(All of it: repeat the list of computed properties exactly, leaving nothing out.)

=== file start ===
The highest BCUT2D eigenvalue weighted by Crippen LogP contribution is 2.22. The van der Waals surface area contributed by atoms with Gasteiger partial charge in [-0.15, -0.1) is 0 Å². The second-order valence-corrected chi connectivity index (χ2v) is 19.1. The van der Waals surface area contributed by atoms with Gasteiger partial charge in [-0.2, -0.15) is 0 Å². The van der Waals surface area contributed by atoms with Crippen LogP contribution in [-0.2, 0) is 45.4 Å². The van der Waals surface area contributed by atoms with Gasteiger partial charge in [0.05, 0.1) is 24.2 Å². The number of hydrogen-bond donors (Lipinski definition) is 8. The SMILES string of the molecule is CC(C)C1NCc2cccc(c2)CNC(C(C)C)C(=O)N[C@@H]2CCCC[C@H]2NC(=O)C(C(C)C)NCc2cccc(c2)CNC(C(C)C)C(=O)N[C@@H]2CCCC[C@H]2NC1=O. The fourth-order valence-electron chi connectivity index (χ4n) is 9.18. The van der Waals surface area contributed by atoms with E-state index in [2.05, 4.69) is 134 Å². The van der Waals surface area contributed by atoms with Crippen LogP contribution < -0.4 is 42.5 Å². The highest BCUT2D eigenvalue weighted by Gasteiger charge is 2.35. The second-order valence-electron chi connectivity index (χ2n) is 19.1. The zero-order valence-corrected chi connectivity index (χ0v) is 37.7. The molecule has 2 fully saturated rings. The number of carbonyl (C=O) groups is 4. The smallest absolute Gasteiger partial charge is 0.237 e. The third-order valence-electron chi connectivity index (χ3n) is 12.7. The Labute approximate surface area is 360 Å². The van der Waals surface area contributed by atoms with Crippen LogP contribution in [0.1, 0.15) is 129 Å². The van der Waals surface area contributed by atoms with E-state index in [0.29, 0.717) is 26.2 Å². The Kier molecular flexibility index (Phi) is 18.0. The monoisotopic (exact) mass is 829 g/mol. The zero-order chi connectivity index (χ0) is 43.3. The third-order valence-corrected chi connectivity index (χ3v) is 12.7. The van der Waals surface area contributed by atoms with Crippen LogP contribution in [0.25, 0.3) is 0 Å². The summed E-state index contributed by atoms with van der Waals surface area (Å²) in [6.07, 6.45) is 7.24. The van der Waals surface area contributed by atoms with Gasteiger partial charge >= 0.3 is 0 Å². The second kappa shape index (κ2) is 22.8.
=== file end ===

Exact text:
The highest BCUT2D eigenvalue weighted by Crippen LogP contribution is 2.22. The van der Waals surface area contributed by atoms with Gasteiger partial charge in [-0.15, -0.1) is 0 Å². The second-order valence-corrected chi connectivity index (χ2v) is 19.1. The van der Waals surface area contributed by atoms with Gasteiger partial charge in [-0.2, -0.15) is 0 Å². The van der Waals surface area contributed by atoms with Crippen LogP contribution in [-0.2, 0) is 45.4 Å². The van der Waals surface area contributed by atoms with Gasteiger partial charge in [0.05, 0.1) is 24.2 Å². The number of hydrogen-bond donors (Lipinski definition) is 8. The SMILES string of the molecule is CC(C)C1NCc2cccc(c2)CNC(C(C)C)C(=O)N[C@@H]2CCCC[C@H]2NC(=O)C(C(C)C)NCc2cccc(c2)CNC(C(C)C)C(=O)N[C@@H]2CCCC[C@H]2NC1=O. The fourth-order valence-electron chi connectivity index (χ4n) is 9.18. The van der Waals surface area contributed by atoms with E-state index in [2.05, 4.69) is 134 Å². The van der Waals surface area contributed by atoms with Crippen LogP contribution < -0.4 is 42.5 Å². The highest BCUT2D eigenvalue weighted by Gasteiger charge is 2.35. The second-order valence-electron chi connectivity index (χ2n) is 19.1. The zero-order valence-corrected chi connectivity index (χ0v) is 37.7. The molecule has 2 fully saturated rings. The number of carbonyl (C=O) groups is 4. The smallest absolute Gasteiger partial charge is 0.237 e. The third-order valence-electron chi connectivity index (χ3n) is 12.7. The Labute approximate surface area is 360 Å². The van der Waals surface area contributed by atoms with Crippen LogP contribution in [0.1, 0.15) is 129 Å². The van der Waals surface area contributed by atoms with E-state index in [0.29, 0.717) is 26.2 Å². The Kier molecular flexibility index (Phi) is 18.0. The monoisotopic (exact) mass is 829 g/mol. The zero-order chi connectivity index (χ0) is 43.3. The third-order valence-corrected chi connectivity index (χ3v) is 12.7. The van der Waals surface area contributed by atoms with Crippen LogP contribution in [0.25, 0.3) is 0 Å². The summed E-state index contributed by atoms with van der Waals surface area (Å²) in [6.07, 6.45) is 7.24. The van der Waals surface area contributed by atoms with Gasteiger partial charge >= 0.3 is 0 Å². The second kappa shape index (κ2) is 22.8.